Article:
In these critical times, which is fraught with anxiety, less regulation on the Thai media would allow it to perform a better role as information channels and provide spaces for civic discussion.
This statement was originally published on seapa.org on 15 November 2016.
Thailand is changing. The passing of His Majesty King Bhumibol Adulyadej on 13 October 2016 forced a reality unfamiliar to the country and its people for 70 years.
Amid the grief, uncertainty, and transition, one thing remains the same – the nation’s deep love and devotion for their monarch whose legacy is left in the hands of the people to enrich.
But this will not happen should they remain ignorant of key events in their society. And the primary sources of information – media and journalism – are under siege.
In the past four weeks, authorities have imposed a number of guidelines and regulations related to the handling of information on current events. These on top of a restrictive environment under a military junta and the long practice of self-censorship because of the lese majeste law.
At a time when the people are most hungry for news about the late King and Thailand’s future, constraints on the venues for discussion or limiting conversations aggravate fear and anxiety over the unknown.
Dos and don’ts
Right after the official announcement of the King’s passing, at least two foreign news channels reporting live on the event were abruptly cut off the air. It remains to be confirmed whether this was of the cable service provider’s own doing or an order from authorities.
Within an hour, the government ordered all broadcast media to suspend normal programming for 30 days and only air content from the Television Pool of Thailand (TV Pool). The day after, the instructions were rescinded allowing each channel to broadcast “normally” but with discretion.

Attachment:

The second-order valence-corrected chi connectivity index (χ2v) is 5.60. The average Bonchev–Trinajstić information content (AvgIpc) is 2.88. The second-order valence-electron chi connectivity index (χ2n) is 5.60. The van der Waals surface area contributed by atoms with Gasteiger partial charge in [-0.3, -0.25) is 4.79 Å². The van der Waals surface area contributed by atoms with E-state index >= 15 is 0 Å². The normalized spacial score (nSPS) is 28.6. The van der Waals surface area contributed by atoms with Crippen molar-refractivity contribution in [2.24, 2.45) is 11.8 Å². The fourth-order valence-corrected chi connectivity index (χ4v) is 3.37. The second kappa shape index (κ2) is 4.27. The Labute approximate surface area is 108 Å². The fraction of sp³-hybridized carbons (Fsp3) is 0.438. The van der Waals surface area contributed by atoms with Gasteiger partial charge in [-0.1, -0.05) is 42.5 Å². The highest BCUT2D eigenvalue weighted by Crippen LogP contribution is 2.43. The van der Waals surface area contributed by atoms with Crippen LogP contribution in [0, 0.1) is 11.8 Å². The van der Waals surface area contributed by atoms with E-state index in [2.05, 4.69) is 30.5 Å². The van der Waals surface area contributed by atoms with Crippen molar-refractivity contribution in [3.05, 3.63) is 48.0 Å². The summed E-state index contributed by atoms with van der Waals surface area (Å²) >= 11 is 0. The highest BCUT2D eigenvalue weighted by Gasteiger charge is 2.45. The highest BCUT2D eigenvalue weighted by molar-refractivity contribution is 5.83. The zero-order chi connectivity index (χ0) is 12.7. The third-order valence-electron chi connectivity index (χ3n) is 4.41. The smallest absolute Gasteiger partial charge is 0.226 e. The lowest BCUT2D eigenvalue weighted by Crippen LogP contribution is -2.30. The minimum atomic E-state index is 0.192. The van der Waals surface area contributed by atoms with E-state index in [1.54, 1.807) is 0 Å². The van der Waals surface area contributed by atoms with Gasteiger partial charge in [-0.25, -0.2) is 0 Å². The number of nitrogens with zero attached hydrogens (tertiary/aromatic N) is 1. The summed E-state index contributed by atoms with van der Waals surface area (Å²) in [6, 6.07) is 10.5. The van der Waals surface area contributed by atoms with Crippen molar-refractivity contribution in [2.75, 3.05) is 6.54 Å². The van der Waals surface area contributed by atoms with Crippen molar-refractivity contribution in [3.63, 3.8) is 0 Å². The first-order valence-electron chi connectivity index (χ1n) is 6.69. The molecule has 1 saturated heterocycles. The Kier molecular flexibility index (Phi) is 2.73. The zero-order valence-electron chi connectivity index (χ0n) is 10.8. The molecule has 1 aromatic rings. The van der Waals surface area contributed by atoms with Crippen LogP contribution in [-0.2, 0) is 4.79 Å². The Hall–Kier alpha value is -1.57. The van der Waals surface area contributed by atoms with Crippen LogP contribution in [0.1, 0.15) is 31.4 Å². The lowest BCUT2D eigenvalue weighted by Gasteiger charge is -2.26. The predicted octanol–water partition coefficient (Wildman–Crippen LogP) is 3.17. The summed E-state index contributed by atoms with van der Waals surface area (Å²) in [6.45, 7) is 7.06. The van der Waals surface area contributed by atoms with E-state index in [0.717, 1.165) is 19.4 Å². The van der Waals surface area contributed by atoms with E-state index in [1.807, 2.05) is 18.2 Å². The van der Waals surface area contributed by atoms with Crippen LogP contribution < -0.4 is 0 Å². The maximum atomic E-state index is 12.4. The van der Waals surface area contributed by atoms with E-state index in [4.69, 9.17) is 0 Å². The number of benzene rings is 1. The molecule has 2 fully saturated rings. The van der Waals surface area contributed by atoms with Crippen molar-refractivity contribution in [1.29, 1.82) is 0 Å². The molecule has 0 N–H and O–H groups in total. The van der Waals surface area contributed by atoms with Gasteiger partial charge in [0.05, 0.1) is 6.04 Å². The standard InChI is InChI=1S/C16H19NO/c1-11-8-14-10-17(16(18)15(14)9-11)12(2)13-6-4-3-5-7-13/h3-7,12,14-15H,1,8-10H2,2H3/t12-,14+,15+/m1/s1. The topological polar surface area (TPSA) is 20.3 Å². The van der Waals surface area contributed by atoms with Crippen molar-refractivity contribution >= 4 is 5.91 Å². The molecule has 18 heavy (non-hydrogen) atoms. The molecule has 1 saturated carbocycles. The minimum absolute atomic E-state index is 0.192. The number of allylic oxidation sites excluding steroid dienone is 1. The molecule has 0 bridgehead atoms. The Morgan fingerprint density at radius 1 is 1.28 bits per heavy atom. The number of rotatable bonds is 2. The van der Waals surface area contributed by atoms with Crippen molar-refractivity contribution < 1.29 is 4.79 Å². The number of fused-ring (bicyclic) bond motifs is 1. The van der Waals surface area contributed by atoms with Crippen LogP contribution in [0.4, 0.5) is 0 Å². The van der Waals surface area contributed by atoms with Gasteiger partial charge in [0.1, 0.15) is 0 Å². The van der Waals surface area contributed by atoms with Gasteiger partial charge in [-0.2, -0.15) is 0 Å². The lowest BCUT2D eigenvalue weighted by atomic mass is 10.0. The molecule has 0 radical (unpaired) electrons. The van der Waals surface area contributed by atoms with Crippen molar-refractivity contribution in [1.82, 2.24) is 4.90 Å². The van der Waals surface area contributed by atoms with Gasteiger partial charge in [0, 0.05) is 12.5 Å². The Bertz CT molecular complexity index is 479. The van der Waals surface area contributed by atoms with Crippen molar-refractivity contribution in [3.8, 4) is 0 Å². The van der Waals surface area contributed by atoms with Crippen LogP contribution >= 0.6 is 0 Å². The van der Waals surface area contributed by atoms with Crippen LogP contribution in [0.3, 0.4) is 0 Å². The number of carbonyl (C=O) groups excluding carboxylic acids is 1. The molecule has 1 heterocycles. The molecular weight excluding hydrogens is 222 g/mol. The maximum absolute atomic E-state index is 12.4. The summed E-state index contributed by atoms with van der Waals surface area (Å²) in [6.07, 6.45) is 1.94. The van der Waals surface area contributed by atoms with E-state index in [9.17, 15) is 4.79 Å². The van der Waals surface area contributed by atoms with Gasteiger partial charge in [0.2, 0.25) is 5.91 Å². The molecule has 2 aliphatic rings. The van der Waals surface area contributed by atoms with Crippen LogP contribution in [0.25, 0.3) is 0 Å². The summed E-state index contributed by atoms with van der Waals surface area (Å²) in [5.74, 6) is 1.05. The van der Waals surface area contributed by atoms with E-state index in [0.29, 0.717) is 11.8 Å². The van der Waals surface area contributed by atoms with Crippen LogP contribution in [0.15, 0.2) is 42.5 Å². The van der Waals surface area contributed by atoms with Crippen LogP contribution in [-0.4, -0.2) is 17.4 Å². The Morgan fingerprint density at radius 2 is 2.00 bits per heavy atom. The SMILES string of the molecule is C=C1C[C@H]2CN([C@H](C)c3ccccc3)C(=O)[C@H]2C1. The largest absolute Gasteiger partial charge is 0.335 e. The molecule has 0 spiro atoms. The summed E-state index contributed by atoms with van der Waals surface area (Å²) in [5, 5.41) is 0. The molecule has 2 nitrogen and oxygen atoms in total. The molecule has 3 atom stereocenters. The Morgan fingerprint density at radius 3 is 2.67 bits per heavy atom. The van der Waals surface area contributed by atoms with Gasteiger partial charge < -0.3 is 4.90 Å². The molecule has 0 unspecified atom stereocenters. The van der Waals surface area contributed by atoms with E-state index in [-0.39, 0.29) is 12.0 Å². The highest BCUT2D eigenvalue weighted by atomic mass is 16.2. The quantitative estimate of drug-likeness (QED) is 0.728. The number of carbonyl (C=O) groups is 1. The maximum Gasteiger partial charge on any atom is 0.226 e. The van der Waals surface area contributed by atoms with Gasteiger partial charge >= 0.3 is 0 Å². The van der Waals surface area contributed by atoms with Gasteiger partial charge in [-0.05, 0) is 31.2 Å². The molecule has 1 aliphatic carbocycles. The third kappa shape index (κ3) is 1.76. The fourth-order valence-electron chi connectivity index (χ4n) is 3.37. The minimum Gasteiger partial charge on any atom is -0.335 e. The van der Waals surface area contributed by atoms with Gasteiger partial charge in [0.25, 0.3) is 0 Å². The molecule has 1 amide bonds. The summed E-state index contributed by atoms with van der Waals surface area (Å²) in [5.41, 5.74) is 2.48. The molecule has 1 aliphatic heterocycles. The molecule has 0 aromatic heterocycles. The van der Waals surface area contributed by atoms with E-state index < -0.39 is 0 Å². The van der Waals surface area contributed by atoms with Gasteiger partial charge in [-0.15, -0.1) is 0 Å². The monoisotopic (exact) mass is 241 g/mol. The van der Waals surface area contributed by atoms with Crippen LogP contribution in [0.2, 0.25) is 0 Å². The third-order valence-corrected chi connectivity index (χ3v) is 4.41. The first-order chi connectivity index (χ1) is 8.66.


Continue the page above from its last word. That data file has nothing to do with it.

On 14 October 2016, the National Broadcasting and Telecommunications Commission (NBTC) ordered media outlets to obtain prior approval on information related to the King’s demise and to “refrain from interpretation, analysis, and criticism” beyond the releases of the government and the Bureau of the Royal Household. The order led to confusion and further control on what the media can say or do.
Moreover, the government’s attempt to control information shifted from prohibitions of certain topics toward a narrow field of allowable content particularly evident in the NBTC guidelines.
The impact of the strict guidelines was immediate. Several reports about the delay in royal succession and the role of a temporary regent were published quoting the Vice President of the National Legislative Assembly of Thailand (NLA). But news websites took down the reports within three hours of publication only to reappear online and in the newspapers the following day.
NBTC also issued guidelines for all licensed media with internet channels, in effect ordering all internet service providers (ISPs) to monitor content 24/7. Some ISPs issued instructions asking users to report “inappropriate” information they find on respective platforms as Facebook and YouTube.
The Ministry of Digital Economy (MDE), formerly known as the Ministry of Information and Communication Technology, announced the recruitment of 100 staff for a “war room” Cyber Security Operations Centre (CSOC) based in the state-owned telecommunications company, TOT. Their main role is to monitor online content. In the same report, MDE announced that the war room has already suspended more than 600 websites.